Democratic Sen. Benjamin L. Cardin has the good fortune to be the only member of the state's congressional delegation not facing an angry electorate this fall (his seat is up in 2012, and he's already running an unannounced re-election campaign).
Just because his job's not immediately at risk doesn't mean he's on the sidelines, though. Cardin is playing an active role, behind the scenes, as a money man. Tonight, he'll add to his 2010 campaign fund with a dinner for lobbyists at Charlie Palmer Steak, conveniently located just steps from Senate offices on Capitol Hill and a whirlwind of political money activity this week.
Proceeds from Cardin's event (tickets are $2,500 and $5,000) will go to LEG PAC, a so-called Leadership PAC controlled by the Maryland senator, who like most members of Congress isn't actually in the leadership, but that's how these things got started so that's what they're called.
Senators and congressmen use the accounts to gather donations from special interests and then redirect it to other candidates, political parties and -- the main point-- their own ambitions. Think of it as a form of legalized money-laundering.
The way it works: Special interest groups--trade associations, corporations, labor unions and others--donate up to $10,000 per election to the fund. Then the lawmakers, in this case Cardin, distribute the largesse to their colleagues, earning gratitude in the process.
This fall there's another incentive: with majority control of Congress at stake, helping an endangered colleague win re-election could spell the difference between governing in the majority or suffering in the minority for the next two years.Cardin's PAC capitalized on the recent special-interest fight over health care, grabbing donations from the cardiologists, dermatologists, emergency physicians, anesthesiologists, ophthalmologists, dentists and psychiatrists. Also, Medimmune, CVS/Caremark, the trial lawyers and the Houston law firm Locke, Lord, Bissell & Liddell.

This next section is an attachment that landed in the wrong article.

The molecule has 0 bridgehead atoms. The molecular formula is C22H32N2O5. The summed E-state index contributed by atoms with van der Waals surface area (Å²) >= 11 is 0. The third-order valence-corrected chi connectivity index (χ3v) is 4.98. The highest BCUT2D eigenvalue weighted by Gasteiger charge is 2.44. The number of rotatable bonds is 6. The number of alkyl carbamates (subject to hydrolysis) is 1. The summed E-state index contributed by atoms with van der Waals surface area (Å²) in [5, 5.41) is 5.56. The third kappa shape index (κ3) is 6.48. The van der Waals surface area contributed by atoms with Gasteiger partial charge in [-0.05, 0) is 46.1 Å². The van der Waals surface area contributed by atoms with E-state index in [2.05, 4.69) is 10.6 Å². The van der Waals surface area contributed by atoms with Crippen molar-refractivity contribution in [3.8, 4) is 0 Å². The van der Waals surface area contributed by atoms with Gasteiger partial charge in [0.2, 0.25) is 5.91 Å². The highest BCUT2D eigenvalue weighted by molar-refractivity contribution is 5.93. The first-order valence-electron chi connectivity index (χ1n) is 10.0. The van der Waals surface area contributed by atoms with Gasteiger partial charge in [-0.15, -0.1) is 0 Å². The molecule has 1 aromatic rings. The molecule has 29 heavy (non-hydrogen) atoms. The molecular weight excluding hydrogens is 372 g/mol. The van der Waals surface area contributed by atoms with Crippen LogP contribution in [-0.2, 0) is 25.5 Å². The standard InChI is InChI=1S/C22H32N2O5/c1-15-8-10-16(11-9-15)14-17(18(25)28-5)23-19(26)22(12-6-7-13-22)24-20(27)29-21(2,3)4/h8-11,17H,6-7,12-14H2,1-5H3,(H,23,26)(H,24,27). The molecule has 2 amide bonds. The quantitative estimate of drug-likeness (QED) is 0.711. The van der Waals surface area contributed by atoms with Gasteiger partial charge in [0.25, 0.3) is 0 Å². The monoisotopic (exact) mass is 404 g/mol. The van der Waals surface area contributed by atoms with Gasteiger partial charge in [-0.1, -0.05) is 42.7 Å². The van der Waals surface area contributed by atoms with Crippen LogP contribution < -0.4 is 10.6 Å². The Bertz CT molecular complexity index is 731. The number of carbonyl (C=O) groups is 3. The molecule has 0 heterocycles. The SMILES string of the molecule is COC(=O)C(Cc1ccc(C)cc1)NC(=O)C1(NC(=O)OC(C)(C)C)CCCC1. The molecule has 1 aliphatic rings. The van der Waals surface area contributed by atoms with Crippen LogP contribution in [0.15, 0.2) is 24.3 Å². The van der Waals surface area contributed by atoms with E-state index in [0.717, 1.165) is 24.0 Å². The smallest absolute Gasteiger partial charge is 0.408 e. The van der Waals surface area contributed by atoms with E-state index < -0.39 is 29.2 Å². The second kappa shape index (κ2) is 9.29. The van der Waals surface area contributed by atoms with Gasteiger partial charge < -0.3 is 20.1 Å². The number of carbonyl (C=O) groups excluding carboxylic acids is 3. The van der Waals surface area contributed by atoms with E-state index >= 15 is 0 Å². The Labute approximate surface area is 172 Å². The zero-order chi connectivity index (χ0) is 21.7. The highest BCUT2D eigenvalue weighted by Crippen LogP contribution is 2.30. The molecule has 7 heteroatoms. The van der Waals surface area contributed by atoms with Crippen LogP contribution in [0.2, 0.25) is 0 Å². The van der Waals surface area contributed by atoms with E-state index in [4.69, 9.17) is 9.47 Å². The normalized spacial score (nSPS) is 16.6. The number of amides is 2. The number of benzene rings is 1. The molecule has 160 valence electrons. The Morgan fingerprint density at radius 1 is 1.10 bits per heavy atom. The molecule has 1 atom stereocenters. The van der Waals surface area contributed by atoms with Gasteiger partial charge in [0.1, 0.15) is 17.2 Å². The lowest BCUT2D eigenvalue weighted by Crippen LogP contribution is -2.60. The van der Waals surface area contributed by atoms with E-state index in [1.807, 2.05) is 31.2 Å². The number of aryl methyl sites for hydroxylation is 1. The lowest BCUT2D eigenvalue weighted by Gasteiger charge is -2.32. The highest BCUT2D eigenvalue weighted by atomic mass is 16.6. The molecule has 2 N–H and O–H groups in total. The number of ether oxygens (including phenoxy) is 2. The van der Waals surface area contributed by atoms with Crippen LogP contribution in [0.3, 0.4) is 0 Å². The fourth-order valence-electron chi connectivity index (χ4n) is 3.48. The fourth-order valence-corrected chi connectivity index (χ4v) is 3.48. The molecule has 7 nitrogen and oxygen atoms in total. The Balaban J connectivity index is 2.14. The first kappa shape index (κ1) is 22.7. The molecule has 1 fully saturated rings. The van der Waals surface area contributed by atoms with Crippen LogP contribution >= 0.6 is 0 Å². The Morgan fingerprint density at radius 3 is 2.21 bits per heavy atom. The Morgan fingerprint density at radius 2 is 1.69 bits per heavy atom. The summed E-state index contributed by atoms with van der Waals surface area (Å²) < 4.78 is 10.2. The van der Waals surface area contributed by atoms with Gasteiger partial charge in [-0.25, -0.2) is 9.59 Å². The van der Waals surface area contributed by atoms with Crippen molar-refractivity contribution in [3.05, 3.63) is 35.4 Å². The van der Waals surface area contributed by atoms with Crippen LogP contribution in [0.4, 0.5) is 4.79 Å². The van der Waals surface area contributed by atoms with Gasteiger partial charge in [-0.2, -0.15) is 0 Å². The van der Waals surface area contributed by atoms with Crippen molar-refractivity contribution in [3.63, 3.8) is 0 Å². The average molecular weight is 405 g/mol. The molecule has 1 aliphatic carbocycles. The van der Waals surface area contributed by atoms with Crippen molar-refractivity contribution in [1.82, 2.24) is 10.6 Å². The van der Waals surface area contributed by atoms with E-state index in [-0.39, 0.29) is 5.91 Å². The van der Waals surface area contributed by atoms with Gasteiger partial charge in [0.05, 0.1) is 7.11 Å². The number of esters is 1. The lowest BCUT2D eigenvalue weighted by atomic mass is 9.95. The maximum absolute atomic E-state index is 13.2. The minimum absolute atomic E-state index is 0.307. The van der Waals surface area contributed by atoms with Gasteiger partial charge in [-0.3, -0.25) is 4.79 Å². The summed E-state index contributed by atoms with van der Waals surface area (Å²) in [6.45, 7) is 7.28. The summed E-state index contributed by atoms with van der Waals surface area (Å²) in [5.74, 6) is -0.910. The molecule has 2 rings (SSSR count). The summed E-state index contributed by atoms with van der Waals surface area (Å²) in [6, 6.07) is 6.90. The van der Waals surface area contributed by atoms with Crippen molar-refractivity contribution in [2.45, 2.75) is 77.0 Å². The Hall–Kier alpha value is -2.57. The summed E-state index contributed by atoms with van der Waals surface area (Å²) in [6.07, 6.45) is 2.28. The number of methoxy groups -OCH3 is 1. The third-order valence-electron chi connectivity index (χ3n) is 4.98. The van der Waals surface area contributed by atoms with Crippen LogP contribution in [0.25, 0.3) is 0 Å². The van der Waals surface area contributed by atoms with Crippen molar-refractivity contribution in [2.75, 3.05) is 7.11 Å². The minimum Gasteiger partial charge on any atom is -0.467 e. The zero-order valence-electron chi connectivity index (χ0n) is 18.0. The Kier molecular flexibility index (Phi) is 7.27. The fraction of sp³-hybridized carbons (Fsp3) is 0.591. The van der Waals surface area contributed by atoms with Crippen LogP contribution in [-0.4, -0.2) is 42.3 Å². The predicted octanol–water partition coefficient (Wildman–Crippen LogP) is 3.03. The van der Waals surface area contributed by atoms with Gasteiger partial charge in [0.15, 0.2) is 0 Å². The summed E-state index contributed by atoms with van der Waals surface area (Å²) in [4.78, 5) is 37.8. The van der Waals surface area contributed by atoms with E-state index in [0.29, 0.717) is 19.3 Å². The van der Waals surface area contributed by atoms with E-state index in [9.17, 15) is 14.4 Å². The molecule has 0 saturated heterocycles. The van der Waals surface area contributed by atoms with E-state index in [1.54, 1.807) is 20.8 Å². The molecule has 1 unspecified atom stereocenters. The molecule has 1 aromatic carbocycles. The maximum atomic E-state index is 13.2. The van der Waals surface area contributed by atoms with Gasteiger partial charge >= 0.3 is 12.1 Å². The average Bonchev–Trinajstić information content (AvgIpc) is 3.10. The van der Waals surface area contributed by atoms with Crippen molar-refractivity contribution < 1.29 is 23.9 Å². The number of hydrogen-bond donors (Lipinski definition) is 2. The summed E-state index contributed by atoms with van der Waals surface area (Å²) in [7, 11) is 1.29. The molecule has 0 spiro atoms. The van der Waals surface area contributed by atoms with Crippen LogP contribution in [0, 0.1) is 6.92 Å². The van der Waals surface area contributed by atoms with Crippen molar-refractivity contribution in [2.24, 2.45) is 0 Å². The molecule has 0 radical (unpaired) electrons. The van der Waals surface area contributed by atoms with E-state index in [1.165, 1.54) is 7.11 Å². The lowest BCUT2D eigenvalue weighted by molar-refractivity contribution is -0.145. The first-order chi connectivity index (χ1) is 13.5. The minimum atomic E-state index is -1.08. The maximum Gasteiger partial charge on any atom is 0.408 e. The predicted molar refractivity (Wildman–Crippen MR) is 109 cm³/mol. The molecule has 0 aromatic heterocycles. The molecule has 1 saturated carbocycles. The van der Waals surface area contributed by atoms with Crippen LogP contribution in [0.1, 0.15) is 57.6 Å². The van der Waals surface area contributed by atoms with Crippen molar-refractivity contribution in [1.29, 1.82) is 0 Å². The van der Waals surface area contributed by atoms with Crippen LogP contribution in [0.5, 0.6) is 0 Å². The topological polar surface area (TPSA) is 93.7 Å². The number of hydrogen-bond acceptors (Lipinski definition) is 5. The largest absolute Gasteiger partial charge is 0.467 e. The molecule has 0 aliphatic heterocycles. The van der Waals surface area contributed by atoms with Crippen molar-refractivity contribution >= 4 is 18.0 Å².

Other corporate interests who gave included Constellation Energy, Mass Mutual Life Insurance, the Realtors, the National Association of REITs, Fidelity investments and Prudential Financial, along with defense contractors Eads North America, Northrop Grumman and General Dynamics.
Labor union contributors included AFSCME, the IBEW, Air Traffic Controllers, Machinists and Food and Commercial Workers.
And where did the money go? The campaign arm of Senate Democrats got $30,000. The Maryland Democratic Central Committee got $10,000. Cardin also gave directly to Senate colleagues in tough races, including Democratic Leader Harry Reid of Nevada, Barbara Boxer of California and Blanche Lincoln of Arkansas, who each got $5,000, as did Kendrick Meek, seeking an open Senate seat in Florida.
Finally, there were the donations to those who didn't need the money, since they are considered strong bets for re-election. Maryland colleague Barbara A. Mikulski got $5,000, as did Vermont Sen. Pat Leahy, who is Cardin's boss on the Judiciary committee.
As of June 30, Cardin's PAC had collected $117,600 and directed $77,500 to other Dems and party entities.
To put that into perspective, Cardin's PAC ranks 140th in the amount of money donated to other candidates, according to the non-partisan Center for Responsive Politics, which tracks money in campaigns.
The indefatigable Rep. Steny Hoyer of Maryland, the House Majority Leader, has raised more than $2.4 million and distributed $886,000 to fellow Democrats in the 2010 campaign. That puts him first among Democrats but second overall to his Republican counterpart, Rep. Eric Cantor of Virginia, the minority whip, who has raked in more than $3 million and funneled $1.2 million to GOP candidates in the fight for control of the House this November.